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ECON1000 CH. 17.docx

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Carleton University
ECON 1000
Nick Rowe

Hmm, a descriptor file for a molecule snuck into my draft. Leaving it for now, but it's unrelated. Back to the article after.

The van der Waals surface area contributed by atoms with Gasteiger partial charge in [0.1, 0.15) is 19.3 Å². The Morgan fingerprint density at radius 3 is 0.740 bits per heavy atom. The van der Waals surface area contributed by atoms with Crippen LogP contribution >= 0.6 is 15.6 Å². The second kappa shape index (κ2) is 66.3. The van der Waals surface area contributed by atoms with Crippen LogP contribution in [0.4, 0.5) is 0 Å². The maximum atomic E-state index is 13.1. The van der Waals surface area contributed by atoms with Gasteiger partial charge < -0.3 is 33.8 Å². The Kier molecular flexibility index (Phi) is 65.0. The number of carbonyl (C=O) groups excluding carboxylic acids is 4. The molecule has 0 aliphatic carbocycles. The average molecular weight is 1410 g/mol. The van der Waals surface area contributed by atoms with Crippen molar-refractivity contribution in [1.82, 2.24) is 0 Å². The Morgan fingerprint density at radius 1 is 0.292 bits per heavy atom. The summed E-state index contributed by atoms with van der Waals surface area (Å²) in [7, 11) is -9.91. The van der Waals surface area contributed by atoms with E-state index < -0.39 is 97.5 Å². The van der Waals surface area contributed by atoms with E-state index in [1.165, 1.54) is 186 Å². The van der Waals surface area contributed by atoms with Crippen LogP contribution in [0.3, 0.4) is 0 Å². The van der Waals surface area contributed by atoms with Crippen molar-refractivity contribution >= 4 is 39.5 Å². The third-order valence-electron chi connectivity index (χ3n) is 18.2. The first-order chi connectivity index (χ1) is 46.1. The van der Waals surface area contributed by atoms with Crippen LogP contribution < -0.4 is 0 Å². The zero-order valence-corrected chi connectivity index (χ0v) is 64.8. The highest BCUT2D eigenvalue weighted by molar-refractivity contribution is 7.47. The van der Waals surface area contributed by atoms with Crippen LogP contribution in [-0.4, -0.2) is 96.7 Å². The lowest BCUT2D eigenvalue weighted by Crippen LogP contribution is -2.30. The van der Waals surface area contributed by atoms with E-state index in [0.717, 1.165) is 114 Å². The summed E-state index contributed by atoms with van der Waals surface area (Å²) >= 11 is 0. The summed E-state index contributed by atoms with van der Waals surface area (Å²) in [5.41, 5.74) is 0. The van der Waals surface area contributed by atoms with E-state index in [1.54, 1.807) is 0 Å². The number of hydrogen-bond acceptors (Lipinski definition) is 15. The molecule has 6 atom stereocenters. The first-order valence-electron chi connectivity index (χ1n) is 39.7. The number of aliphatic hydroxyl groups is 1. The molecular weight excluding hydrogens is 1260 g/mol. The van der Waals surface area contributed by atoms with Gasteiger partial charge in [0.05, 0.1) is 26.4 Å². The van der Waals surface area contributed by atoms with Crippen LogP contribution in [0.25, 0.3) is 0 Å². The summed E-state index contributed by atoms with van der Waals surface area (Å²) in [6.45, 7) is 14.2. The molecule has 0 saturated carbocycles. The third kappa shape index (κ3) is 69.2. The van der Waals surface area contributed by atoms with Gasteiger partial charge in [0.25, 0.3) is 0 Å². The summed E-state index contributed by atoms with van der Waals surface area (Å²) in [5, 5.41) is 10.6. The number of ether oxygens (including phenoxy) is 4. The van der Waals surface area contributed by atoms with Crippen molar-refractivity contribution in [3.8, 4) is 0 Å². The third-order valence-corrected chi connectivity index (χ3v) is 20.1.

Chapter 17: Five Debates over Macroeconomic Policy Should Monetary and Fiscal Policymakers try to Stabalize the Economy? Pro: Policymakers should try to stabilize the economy • The economy is inherently unstable, and left on its own will fluctuate o Policy can manage aggregate demand to offset this inherent instability and reduce the severity of economic fluctuations • Society should not have to suffer through the booms and busts of the business cycle • Monetary and fiscal policy can stabalize aggregate demand and tehreby, production and employment Con: Policymakers should not try to stabilize the economy • Monetary policy affects the economy with long and unpredictable lags between the need to act and the time that it takes for these policies to work o Many studies indicate that changes in monetary policy have little effect on aggregate demand until about six mnonths after the change is made • Fiscal policy works with a lag because of the long political process that governs changes in spending and taxes • It can take years to propose, pass and implement a major change in fiscal policy • All too often policymakers can inadvertently exacerbate rather than mitigate the magnitude of economic fluctuations • It might be desireable if policy makers could eliminate all economic fluctuations; but this is not a realistic goal Should you be more likely to support active stabilization of policy if wages, prices and expectations adjust quickly in response to economic changes, or if they adjust slowly? • If wages, prices and expectations adjust slowly, it will take longer for the economy to return to its natural rates of output and unemployment. • In that case, there is a better chance that expansionary policy wil act in time to alleviate the recession, rather than push the economy into an inflationary boom. Should monetary policy be made by an Independent Central Bank? Pro: Monetary Policy should be made by an independent central bank • Allowing elected officials influence in conductiong monetary policy has two problems: o Politicians are sometimes tempted to use monetary policy to affect the outcome of elections o To the extent that central bankers allu themselves with politicans, discretionary policy can lead to economic fluctuations that reflect the electoral calender--the political business cycle • Such influence might lead to more inflation than desireable: o There may be discrepency between what policymakers say they will do and what they actualy do--called inconsistency of policy o Policymakers are so often time inconsistent, people are skeptical when central bankers announce their intentions to reduce the rate of inflation • One way to avoid these difficulties is to conduct monetary policy independent of political influence • Comparisons of average rates of inflations across countries show that those countries with the most independent central banks tend to have the lowest rate of inflation Con: Monetary Policy should not be made by an independent central bank • An important advantage of elected officials having a say in conducting monetary policy is accountability • The practical importance of time inconsistency is far from clear • The supposedly enhanced credibility of monetary policy announcements that come from central bank independence seems to yield few dividends • The idea that elected policymakers might use monetary policy to generate political business cycles seems at odds with the concept of rational expectations Should the central bank aim for zero inflation? Pro: The central bank should aim for zero inflation • Inflation confers no benefit to society, but it imposes several real costs o Shoeleather costs o Menu costs o Increased variability of relative prices o Unintended changes in tax liabilities o Confusion and inconvenience o Arbitrary redistribution of wealth • Reducing inflation is a policy with temporary costs and permanent benefits • Zero provides a more natural focal point for policymakers than any other number Con: The central bank should not aim for zero inflation • Zero inflaion is probably unattainable and to get there involves output, unemployment and social costs that are too high • Policymakers can reduce many of the costs of inflation without actually reducing inflation Should fiscal policymakers reduce the government debt? Pro: Policymakers should r
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